Jonathan Freedland

  • Above all, it serves as a case study for the way contemporary empire operates, exploding the myth that the United States differs from its British, Spanish, and Roman predecessors by eschewing both the brute conquest of land and the dispossession of those unfortunate enough to get in the way. […]
  • In Vine’s persuasive telling, it is from the expansionist instincts of the military services, rather than the conscious decisions of civilian policymakers, that the imperialist project draws much of its energy. It is the military brass’s reflexive empire-building that builds an empire. […]
  • Vine’s evidence casts a fresh light on the ongoing debate over whether or not the US can be said to constitute an empire and, if so, how it might compare with its historical predecessors. It had previously been fashionable to regard the US empire as exceptional, a break from the past in that its influence is almost entirely indirect and economic, since it refuses to join the Romans or British in ruling over colonies directly. […]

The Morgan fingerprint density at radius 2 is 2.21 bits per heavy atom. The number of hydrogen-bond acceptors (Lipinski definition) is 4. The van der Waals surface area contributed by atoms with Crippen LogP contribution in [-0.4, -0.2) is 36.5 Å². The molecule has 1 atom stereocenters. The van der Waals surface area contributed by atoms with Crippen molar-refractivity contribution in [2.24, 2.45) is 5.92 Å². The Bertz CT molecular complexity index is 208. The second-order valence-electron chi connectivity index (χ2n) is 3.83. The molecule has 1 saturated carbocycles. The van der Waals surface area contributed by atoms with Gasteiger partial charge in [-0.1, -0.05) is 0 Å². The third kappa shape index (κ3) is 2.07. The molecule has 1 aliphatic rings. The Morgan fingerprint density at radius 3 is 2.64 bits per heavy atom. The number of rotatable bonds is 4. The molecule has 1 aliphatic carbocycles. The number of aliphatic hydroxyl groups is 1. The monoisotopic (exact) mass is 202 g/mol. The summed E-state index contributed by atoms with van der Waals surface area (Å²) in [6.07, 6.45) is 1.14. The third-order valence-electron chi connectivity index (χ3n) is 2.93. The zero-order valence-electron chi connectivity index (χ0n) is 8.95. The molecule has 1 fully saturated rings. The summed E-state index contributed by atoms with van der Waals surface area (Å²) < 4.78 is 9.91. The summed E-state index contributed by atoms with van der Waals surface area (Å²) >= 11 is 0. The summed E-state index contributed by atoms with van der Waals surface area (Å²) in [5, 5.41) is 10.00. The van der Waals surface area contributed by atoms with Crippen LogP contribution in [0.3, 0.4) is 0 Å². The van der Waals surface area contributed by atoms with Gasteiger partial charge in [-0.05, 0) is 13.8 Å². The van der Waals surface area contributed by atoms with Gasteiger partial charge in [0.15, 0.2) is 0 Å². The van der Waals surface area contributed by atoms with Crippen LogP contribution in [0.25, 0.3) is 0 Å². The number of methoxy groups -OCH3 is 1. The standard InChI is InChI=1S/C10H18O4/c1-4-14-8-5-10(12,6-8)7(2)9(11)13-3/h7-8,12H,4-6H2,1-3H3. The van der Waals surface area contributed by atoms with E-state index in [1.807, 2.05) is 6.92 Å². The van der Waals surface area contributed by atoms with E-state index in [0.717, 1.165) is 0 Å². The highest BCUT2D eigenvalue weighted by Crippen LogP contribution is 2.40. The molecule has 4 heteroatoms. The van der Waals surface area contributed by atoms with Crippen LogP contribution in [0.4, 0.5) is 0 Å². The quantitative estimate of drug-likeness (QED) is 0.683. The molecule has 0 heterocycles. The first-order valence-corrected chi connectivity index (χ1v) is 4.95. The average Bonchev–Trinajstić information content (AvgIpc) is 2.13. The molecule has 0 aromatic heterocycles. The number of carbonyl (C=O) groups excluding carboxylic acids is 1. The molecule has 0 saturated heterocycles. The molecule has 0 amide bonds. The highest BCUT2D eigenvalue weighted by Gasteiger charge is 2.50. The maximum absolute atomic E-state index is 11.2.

• Thanks to the work of scholars such as Chalmers Johnson and now Vine, we can see the weakness in that argument. The latter estimates that there are one thousand US military bases and installations “on the sovereign land of other nations.” This “base world,” as Johnson calls it, is presented benignly, as the product of voluntary, bilateral pacts between the US and those states that agree for their land to be occupied. But often this presentation is, in the idiom of that British official, a “fiction.” Behind the veneer can lie the crude expropriation of land and the callous dispossession of some of the world’s weakest people. That is how it used to be in the old days of empire, whether under Rome or Queen Victoria. And that’s how it was in the Chagos Islands not much more than a generation ago. […]

The New York Review of Books, Volume 56, Number 9 · May 28, 2009
‘A Black and Disgraceful Site’, by Jonathan Freedland
A review of David Vine’s ‘Island of Shame: The Secret History of the US Military Base on Diego Garcia’ (2009)

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